Readers interested in learning about health and wellness might find it a bit odd to see the topic of forgiveness discussed as a health issue. Yet, when you consider that forgiveness is associated with many health benefits it makes a lot more sense. Forgiveness has been shown to reduce blood pressure, chronic pain, stress, anger, and depression. Forgiveness has also been shown to increase optimism, sense of wellbeing, hope, compassion, and self-confidence. If I were to offer you a prescription that could do all these beneficial things, you might be skeptical. You might think I was peddling some snake oil miracle cure or that any such drug was quite possibly illegal. But you do not need a prescription to achieve these health benefits. Forgiveness is available to you without a prescription and at no cost. So, as a way to achieve better health, let’s examine this health topic of forgiveness.
Part of the human experience is to be hurt by the actions of others. At times we are on the receiving end of such life circumstances as transgression, betrayal, hurt. Such events usually trigger emotional responses such as anger, fear, sadness, disappointment. Over time, a failure to forgive can lead to longstanding hatred, bitterness, resentment, mistrust, misery, apathy, and/or depression. These longstanding and protracted emotional responses are like toxins that poison our bodies, minds, and spirit. Ultimately, our health suffers and we suffer by carrying the pain of those life events from the past into our present lives. Often, episodes of hurt or betrayal lead to a desire for vengeance or retribution which may trigger a back and forth cycle of inflicting pain on the transgressor, followed by a hurtful response, and continuing on in endless cycles of pain and suffering. Sometimes our lives can become consumed by a desire for revenge. Ouch!
How to Forgive
The process of forgiveness begins by first acknowledging that a hurt has occurred. As we process the painful event, we naturally may have strong feelings that should also be acknowledged. Yes, so and so hurt me and I am angry. This person did something bad to me and I am very disappointed. Once we have processed the action and our response, we are now faced with a choice. We can continue to hold on to the painful event and relive it over and over in our present lives. In this circumstance, we continue to carry the suffering attached to that painful event into our current lives. Holding on to this means that we have chosen not to forgive. As a result, we hold on to the toxic waste generated by that life event. As a result, we continue to suffer and our health continues to suffer. Or, we can leave the painful event in the past and break the link of suffering attached to the painful event. This discharges the toxic waste we are holding on to. This choice represents forgiveness. Forgiveness occurs in the moment we make the choice to leave that painful life experience in the past and not continue to carry it into the present.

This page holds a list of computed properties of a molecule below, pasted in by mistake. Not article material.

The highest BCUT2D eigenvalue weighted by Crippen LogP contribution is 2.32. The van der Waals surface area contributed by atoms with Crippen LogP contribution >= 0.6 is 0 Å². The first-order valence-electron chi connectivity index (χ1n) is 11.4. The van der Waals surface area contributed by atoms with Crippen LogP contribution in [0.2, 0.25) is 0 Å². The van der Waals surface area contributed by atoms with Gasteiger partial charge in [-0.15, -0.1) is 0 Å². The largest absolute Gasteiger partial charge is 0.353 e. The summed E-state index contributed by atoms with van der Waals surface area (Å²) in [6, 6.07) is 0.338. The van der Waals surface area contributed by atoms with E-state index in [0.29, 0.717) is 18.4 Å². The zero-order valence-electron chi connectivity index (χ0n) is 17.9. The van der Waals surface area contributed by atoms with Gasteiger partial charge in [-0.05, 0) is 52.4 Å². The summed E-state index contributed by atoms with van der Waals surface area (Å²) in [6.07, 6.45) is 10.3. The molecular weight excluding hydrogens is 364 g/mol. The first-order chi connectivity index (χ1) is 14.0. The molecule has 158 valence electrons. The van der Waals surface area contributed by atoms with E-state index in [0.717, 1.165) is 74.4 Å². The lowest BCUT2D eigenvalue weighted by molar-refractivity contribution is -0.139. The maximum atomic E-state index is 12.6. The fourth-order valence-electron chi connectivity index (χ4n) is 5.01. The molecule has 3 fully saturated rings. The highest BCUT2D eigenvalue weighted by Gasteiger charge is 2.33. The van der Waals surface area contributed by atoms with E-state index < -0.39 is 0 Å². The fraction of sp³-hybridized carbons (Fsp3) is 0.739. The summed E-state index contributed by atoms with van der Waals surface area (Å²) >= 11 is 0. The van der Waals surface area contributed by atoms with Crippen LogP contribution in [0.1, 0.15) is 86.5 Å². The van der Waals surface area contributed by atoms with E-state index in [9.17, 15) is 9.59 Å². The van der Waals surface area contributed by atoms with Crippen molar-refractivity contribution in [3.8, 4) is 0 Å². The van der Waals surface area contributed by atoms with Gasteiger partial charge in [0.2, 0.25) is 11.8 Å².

In the moment of forgiveness you are letting go, you are releasing; the past episode remains as a past event. The pain which followed remains as a past response. The suffering tied to this event-response moves from present to past in the moment of forgiveness.
There are some common misconceptions about forgiveness which represent myths. These need to be dispelled.
- Forgiveness requires reconciliation. False! If someone has done something which has hurt you, you can forgive them, but this does not mean you must reconcile you relationship with this other person. Reconciliation or rebuilding a damaged relationship is separate from forgiveness. You can forgive the wrong and the wrongdoer independent of continuing to have a relationship with that person.
- Forgiveness means behavior was okay. False! The behavior was not okay. Remember, part of the process of forgiveness is to acknowledge that a wrong has occurred. It is dishonest to characterize or portray this as somehow all right.
- Forgive and forget go hand in hand. False! If you touch a hot stove and get burned you best remember that unless you want to get burned again. It’s important to learn from others hurtful behaviors unless you want to set yourself up for a repeat performance.
- Offender must ask for forgiveness. False! By waiting for an apology, you disempower yourself and hand over the healing power of forgiveness to another party. Learn to choose forgiveness independent from the offender seeking an apology.
Forgiveness is a choice about how you react to a grievance which has befallen you. This grievance/hurt/transgression/wrong represents an event. Forgiveness is one possible response you make in reacting to this event. The event is still part of your life. You cannot change the past. How you react to that event is something you can control. If the strategies you have thus far attempted in dealing with these painful events have not brought you peace, perhaps it’s time to try a different strategy. Perhaps it’s time to try forgiveness. The word shalom, which means peace, is derived from the word shalem, which means whole. When you make peace, you make whole. Interestingly, the word whole, shares roots with the word health. Putting this all together, when you make peace you make whole, and when you make whole you make health. Forgiveness is the healthy choice. Now is a good time to reap the benefits from the healing power of forgiveness.